Mexico – Chichen Itza
Mexico – Chichen Itza
Cancun is the No. 1 main holiday destination with U.S. vacation in foreign countries, with the help of low-cost flights from the States, 14 miles of beachfronts, and carnival-style nightlife which changes the Z-shaped islet off the Yucatan Peninsula into a 24-hour party scene for university students each and every single Spring Break. But if you consider this former Mayan trading city is simply a sloppy boozefest on the beach front, you haven’t experienced the real Cancun. 3 must-see attractions for first-timers in Cancun: Sun, Fine sand, and Waves at Playa Tortugas and Playa Delfines The beaches of Playa Tortugas and Playa Delfines provide the full-spectrum of the Cancun beach scene: Playa Tortugas is a fun party beach with calm, tranquil water and bungalow restaurants/bars below the palms; Playa Delfines is simply an escapist beach with white sand for travelers wishing to get away from the masses (and maybe get a couple of waves). Day Trip to the Mayan Ruins Integrated into the downtown area, the plaza ruins of El Ray help remind people of the city’s ancient history as a Mayan trading port and provide the urban layout an uniquely mythic appearance (and a kitschy cache to bankroll tourist dollars). However, for a more immersive adventure, get a day trip drive down Riviera Maya to the beach front ruins of Tulum and the jungle temples of Coba (they’re far less crowded and even closer compared to Chichen Itza). Coco Bongo It would certainly be a pity to leave Cancun without a glimpse of the most explosive, lavish club the party city has to give. Coco Bongo is a temple of excess to outrageous proportions– a huge 1,800-person club with nightly trapeze acts, rock-star impersonators, a rainbow blitz of wandering spotlights, and thousands of partiers moving to DJ-spun favorites on any kind of platform these guys are able to climb up onto. Isla Mujeres This small isle off the coast of Cancun is certainly a quiet escape from the chaos of the mainland. The palm-shaded coasts are superb for laying out in the sun shortly after an intimate lunch at one of the island’s restaurants, and the blue water seems made for an afternoon swim. Dipping Into the Cenotes The rainforest of the Yucatan peninsula sets up an unique experience for travelers looking for adventure in the form of sunken cenotes– subterranean rivers and lakes which you may gain access to by rappelling into caverns. Underwater Museum of Art Sure, Cancun and the Riviera Maya contain lots of offshore dive sites. However in case your tank skills are up to par, some of the best locations to scuba dive is the Underwater Museum of Art, built by British artist Jason de Caires Taylor, which, true to its name, is an underwater museum of sculptures arranged at the bottom of the ocean. Brand new to scuba? Not a problem. Scuba Cancun can set you up with a beginner’s diving course and then a museum dive for $80.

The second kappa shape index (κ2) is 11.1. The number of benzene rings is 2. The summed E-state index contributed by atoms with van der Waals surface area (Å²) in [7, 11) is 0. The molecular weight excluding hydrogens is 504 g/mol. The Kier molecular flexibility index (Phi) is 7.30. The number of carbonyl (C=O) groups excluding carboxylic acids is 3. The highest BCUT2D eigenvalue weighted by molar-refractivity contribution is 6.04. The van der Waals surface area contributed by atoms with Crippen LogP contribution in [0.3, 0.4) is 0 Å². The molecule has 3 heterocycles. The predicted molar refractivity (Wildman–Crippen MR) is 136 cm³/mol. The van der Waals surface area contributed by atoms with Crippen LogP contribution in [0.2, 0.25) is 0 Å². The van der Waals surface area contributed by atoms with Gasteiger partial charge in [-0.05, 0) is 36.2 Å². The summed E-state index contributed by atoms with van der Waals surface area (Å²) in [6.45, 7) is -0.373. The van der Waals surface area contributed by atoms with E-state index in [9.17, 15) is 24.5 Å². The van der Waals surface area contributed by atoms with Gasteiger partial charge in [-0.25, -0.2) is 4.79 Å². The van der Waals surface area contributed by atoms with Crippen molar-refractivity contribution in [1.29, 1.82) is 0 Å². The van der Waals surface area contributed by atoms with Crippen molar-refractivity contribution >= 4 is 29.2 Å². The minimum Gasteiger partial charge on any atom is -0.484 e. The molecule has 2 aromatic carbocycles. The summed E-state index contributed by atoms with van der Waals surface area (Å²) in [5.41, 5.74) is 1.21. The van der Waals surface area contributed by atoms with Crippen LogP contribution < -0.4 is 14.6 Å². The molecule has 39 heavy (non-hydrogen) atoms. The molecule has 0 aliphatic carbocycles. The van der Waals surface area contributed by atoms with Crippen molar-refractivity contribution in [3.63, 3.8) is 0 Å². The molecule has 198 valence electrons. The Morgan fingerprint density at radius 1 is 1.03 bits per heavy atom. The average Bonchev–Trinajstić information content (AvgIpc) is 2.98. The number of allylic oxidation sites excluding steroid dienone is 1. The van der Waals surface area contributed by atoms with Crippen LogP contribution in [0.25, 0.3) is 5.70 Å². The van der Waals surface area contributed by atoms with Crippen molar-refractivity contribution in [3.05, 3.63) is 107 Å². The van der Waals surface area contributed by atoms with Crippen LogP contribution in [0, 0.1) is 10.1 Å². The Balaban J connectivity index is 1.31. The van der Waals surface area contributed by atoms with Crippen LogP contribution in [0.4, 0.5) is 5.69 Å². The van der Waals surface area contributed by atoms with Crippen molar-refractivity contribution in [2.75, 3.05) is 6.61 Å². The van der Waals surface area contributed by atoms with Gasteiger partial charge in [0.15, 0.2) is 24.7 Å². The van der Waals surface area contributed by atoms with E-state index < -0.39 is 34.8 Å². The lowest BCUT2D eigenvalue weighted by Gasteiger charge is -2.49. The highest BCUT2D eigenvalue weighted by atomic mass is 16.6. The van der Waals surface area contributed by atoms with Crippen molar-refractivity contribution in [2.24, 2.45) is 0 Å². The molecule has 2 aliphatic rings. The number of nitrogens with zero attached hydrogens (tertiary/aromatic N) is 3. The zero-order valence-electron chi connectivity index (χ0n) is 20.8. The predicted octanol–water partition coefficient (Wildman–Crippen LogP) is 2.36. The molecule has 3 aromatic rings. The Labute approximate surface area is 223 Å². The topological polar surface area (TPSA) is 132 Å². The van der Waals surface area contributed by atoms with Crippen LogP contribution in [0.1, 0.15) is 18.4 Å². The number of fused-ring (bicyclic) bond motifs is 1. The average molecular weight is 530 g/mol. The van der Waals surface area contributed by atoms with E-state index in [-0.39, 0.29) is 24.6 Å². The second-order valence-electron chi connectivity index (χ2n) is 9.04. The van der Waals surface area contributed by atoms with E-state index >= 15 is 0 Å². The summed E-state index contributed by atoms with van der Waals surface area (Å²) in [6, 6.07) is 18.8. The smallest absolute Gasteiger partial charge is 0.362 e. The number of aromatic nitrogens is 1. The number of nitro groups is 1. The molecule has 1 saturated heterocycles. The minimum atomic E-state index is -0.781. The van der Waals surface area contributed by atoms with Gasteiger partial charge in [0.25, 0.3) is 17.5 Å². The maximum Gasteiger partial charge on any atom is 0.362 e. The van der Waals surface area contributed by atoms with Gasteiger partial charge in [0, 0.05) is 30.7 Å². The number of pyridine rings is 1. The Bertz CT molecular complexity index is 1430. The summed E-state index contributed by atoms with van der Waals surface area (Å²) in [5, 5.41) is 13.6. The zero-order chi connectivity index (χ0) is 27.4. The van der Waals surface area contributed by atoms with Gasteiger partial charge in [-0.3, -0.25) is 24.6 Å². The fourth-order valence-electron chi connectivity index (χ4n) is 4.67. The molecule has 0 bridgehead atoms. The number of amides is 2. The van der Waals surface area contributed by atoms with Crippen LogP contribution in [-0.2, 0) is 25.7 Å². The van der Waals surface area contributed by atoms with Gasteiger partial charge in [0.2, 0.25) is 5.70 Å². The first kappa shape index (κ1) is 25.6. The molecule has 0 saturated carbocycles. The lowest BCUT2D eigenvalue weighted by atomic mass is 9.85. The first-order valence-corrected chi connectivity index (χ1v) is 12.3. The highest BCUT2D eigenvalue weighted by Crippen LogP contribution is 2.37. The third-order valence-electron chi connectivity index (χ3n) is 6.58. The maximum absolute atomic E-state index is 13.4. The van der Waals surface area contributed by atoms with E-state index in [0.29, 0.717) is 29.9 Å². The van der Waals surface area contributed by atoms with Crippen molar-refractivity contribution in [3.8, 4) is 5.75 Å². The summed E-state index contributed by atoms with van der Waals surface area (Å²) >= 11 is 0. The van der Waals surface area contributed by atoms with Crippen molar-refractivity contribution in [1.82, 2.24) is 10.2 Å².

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Photo credit: Celso Flores via Foter.com / CC BY